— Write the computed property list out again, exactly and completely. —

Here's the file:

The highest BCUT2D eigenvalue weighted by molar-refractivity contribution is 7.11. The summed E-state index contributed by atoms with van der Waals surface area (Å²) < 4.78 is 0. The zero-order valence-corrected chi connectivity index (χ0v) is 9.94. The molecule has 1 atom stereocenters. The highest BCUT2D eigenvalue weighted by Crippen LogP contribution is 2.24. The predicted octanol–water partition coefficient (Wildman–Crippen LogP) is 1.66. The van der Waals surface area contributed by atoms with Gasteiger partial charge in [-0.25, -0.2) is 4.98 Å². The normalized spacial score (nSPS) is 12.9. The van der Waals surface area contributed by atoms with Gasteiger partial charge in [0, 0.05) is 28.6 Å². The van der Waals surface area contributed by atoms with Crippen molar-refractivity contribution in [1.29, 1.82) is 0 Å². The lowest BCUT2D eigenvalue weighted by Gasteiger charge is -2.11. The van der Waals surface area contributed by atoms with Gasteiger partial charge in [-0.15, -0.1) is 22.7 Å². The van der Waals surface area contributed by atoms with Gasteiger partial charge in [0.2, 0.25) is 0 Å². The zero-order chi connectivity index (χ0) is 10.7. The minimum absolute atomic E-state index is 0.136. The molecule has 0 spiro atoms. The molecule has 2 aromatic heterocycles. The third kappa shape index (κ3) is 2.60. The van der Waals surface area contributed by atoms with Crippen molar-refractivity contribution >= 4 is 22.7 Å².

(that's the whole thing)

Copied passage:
The highest BCUT2D eigenvalue weighted by molar-refractivity contribution is 7.11. The summed E-state index contributed by atoms with van der Waals surface area (Å²) < 4.78 is 0. The zero-order valence-corrected chi connectivity index (χ0v) is 9.94. The molecule has 1 atom stereocenters. The highest BCUT2D eigenvalue weighted by Crippen LogP contribution is 2.24. The predicted octanol–water partition coefficient (Wildman–Crippen LogP) is 1.66. The van der Waals surface area contributed by atoms with Gasteiger partial charge in [-0.25, -0.2) is 4.98 Å². The normalized spacial score (nSPS) is 12.9. The van der Waals surface area contributed by atoms with Gasteiger partial charge in [0, 0.05) is 28.6 Å². The van der Waals surface area contributed by atoms with Crippen molar-refractivity contribution in [1.29, 1.82) is 0 Å². The lowest BCUT2D eigenvalue weighted by Gasteiger charge is -2.11. The van der Waals surface area contributed by atoms with Gasteiger partial charge in [-0.15, -0.1) is 22.7 Å². The van der Waals surface area contributed by atoms with Gasteiger partial charge in [0.2, 0.25) is 0 Å². The zero-order chi connectivity index (χ0) is 10.7. The minimum absolute atomic E-state index is 0.136. The molecule has 0 spiro atoms. The molecule has 2 aromatic heterocycles. The third kappa shape index (κ3) is 2.60. The van der Waals surface area contributed by atoms with Crippen molar-refractivity contribution >= 4 is 22.7 Å².